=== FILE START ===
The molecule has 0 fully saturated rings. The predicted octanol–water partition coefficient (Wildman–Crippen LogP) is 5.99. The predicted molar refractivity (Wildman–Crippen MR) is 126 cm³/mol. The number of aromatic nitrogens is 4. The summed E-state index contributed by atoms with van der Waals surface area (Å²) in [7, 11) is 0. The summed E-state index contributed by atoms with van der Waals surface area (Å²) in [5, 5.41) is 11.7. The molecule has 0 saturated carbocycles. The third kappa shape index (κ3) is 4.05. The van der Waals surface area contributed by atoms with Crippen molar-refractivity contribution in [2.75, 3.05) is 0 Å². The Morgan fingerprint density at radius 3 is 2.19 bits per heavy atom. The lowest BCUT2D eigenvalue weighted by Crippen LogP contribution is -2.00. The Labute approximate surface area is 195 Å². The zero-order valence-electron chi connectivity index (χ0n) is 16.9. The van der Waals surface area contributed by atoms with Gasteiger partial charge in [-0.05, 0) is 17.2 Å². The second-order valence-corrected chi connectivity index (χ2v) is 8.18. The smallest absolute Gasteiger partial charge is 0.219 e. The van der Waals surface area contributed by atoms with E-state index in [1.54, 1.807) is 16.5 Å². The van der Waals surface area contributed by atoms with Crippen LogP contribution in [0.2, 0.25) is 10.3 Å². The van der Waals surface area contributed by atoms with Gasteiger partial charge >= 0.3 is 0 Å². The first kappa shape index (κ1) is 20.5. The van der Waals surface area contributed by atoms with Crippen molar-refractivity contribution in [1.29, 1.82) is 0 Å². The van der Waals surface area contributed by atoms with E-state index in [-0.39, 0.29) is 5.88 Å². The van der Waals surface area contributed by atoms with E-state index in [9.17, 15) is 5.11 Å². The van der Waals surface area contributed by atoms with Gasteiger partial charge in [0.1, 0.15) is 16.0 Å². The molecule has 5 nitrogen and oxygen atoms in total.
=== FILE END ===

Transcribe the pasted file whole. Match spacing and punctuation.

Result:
The molecule has 0 fully saturated rings. The predicted octanol–water partition coefficient (Wildman–Crippen LogP) is 5.99. The predicted molar refractivity (Wildman–Crippen MR) is 126 cm³/mol. The number of aromatic nitrogens is 4. The summed E-state index contributed by atoms with van der Waals surface area (Å²) in [7, 11) is 0. The summed E-state index contributed by atoms with van der Waals surface area (Å²) in [5, 5.41) is 11.7. The molecule has 0 saturated carbocycles. The third kappa shape index (κ3) is 4.05. The van der Waals surface area contributed by atoms with Crippen molar-refractivity contribution in [2.75, 3.05) is 0 Å². The Morgan fingerprint density at radius 3 is 2.19 bits per heavy atom. The lowest BCUT2D eigenvalue weighted by Crippen LogP contribution is -2.00. The Labute approximate surface area is 195 Å². The zero-order valence-electron chi connectivity index (χ0n) is 16.9. The van der Waals surface area contributed by atoms with Gasteiger partial charge in [-0.05, 0) is 17.2 Å². The second-order valence-corrected chi connectivity index (χ2v) is 8.18. The smallest absolute Gasteiger partial charge is 0.219 e. The van der Waals surface area contributed by atoms with E-state index in [1.54, 1.807) is 16.5 Å². The van der Waals surface area contributed by atoms with Crippen LogP contribution in [0.2, 0.25) is 10.3 Å². The van der Waals surface area contributed by atoms with Gasteiger partial charge >= 0.3 is 0 Å². The first kappa shape index (κ1) is 20.5. The van der Waals surface area contributed by atoms with Crippen molar-refractivity contribution in [1.29, 1.82) is 0 Å². The van der Waals surface area contributed by atoms with E-state index in [-0.39, 0.29) is 5.88 Å². The van der Waals surface area contributed by atoms with E-state index in [9.17, 15) is 5.11 Å². The van der Waals surface area contributed by atoms with Gasteiger partial charge in [0.1, 0.15) is 16.0 Å². The molecule has 5 nitrogen and oxygen atoms in total.